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State of the state: Legislation


For Colorado craft brewers, the January gathering of state lawmakers at the Capitol has come to signal an annual battle to maintain their livelihood, not to mention the Centennial State's status as center of the beer universe.

Once again, state representatives have introduced legislation that would allow grocery and/or convenience stores to sell full-strength beer, not just the 3.2 product they currently stock. The past two years, such measures never made it past committee deliberation. What's different this year is that separate bills - one representing grocery stores, the other convenience stores - have been set into motion.

Small breweries and mom-and-pop liquor stores fear the two-pronged approach might prove more difficult to fight than past efforts.

What's the problem? As a consumer, I sure would appreciate more retail availability of one of the state's finest resources. But the folks who brew the stuff don't like the idea. Never have.
And when they explain it, you understand why.

"One of the reasons the state has such a great beer culture is that, as a brewer, you have easy access to the retail decision makers who carry your beer," says Marty Jones of Denver's Wynkoop Brewery, Colorado‘s original brewpub. "To do that with a major grocery store chain is impossible. Small brewers like us won't have access to the shelves."

Jones almost always has a smile on his face, but as he speaks about this issue, his expression is serious, almost grim - despite the glass of the Wynkoop's pumpkin ale in front of him. "For those of us who make a beer that's exotic ... this beer is not going to show up on the Safeway shelf. No offense to Safeway."

Bryan Baltzell of Great Divide Brewing in Denver also credits proximity and personal relationships with fostering the state's beer culture, and laments the potential loss.

"We can go down to Joe's Liquors, meet Joe, invite him to Great Divide and show him what a great product we make," Baltzell says. "The chain stores are more bottom-line driven. If we're not known to a chain store, if we don't advertise on the Super Bowl, we're not known. We're not welcome in their stores."

Fast-forward to a future Colorado where you can buy full-strength beer at grocery and convenience stores. Can you find Great Divide's Denver Pale Ale? One would hope so. How about Hoss, or some Hibernation for the holidays? Maybe. Maybe not. Picture the current shelf space reserved for 3.2 beer split up among the 100 brewers in Colorado, not to mention all the out-of-staters.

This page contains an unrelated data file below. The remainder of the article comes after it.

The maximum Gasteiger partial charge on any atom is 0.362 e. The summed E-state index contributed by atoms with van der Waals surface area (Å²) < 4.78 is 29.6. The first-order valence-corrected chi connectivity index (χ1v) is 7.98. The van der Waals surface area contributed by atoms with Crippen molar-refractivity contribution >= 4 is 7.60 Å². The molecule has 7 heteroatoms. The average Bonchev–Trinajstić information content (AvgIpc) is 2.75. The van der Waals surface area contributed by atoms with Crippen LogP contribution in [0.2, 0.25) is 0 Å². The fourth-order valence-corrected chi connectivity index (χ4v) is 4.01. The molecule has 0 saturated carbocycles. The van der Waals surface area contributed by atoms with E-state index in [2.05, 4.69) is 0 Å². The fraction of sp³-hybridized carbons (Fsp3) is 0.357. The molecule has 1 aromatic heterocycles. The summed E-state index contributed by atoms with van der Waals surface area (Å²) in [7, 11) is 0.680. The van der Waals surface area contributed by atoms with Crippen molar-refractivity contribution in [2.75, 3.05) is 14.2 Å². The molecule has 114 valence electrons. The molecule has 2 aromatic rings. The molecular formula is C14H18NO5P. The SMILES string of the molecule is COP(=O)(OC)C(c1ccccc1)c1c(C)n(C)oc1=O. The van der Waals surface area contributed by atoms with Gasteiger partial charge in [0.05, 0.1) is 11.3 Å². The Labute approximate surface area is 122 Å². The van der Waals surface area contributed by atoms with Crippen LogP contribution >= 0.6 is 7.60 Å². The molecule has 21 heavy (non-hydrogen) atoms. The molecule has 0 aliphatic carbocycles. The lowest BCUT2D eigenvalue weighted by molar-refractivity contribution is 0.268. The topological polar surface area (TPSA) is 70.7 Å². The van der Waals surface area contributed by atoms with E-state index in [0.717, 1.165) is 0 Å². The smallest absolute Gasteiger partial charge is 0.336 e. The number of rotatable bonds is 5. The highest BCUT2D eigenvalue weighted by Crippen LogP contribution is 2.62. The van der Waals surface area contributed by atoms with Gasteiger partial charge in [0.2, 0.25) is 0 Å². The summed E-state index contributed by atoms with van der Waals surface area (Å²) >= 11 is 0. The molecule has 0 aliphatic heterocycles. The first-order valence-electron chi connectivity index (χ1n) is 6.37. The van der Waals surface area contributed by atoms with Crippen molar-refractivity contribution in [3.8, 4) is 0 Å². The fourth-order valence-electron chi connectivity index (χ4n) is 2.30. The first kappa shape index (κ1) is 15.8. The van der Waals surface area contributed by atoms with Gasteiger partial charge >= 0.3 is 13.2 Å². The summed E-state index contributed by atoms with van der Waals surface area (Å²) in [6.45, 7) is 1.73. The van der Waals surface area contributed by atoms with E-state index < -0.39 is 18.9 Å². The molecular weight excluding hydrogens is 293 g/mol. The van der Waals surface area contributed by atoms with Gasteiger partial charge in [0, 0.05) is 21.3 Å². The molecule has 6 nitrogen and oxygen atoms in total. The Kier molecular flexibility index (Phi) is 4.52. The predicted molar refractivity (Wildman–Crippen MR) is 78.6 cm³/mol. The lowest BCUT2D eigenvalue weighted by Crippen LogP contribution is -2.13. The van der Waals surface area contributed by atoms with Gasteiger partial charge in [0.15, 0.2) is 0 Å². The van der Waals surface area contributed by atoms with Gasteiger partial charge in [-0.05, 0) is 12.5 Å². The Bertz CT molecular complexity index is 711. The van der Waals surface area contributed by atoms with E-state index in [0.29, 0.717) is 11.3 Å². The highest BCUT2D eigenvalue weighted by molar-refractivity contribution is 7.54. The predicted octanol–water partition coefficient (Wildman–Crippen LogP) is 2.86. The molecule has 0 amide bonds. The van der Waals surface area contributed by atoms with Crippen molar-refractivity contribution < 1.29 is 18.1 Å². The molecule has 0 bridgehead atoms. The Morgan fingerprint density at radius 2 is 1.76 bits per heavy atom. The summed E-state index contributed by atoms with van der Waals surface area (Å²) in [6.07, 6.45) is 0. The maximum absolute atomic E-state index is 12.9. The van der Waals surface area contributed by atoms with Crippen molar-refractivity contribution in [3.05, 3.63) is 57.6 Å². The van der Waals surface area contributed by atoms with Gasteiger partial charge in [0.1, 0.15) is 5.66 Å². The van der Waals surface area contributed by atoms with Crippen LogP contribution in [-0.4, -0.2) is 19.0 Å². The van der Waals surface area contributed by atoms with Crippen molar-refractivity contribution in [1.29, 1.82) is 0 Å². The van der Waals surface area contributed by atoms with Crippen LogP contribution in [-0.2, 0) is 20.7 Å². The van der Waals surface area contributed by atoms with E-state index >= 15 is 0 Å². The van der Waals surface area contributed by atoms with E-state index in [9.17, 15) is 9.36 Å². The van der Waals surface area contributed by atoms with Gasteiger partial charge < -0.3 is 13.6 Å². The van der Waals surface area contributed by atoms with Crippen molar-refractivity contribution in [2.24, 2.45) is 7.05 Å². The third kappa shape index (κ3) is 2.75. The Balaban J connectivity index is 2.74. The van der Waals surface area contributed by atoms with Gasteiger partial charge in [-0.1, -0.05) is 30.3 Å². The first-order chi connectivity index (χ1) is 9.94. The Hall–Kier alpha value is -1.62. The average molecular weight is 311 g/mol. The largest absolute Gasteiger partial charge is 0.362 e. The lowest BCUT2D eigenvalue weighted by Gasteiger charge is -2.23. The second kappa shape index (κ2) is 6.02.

So you could head back to Joe's, right? Well, not if enough beer drinkers settle for the selection at the nearby food store. Then fewer people have been patronizing Joe's, and Joe has had enough.

"The concern is, not only will Joe's Liquors close, but the variety that is a proud staple of the Colorado beer market will begin to disappear as small stores close and large chain stores replace them," Baltzell says.

Is that the extent of the damage in Colorado? Probably not. For example, Great Divide buys malt from Colorado farmers, buys its glass bottles from a Colorado company, hires a Colorado designer to design its labels. "You'd begin to whittle away at that," Baltzell says.

Colorado is in the minority among states when it comes to disallowing sales of full-strength beer at grocery and convenience stores. Jones hails from the Southeast, where small brewers managed to make their way in a world where full-strength beer was sold at small, independent stores and large chain stores alike. So it's not as if he's shouting, "This could never work!" But the jarring implementation of a new retail reality is what he and his peers are working to avoid.

"To change it overnight would lead to severe hardships for some of the most important small businesses in the state - at a time when holding onto a job is especially important," Jones says.
"For decades, the law has been set up where, if you own a liquor store, you can own only one. Overnight, we'd have large national and international chains with the ability to have dozens and dozens of liquor licenses. That doesn't seem at all fair to the people who made our industry possible."

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Jay Dedrick

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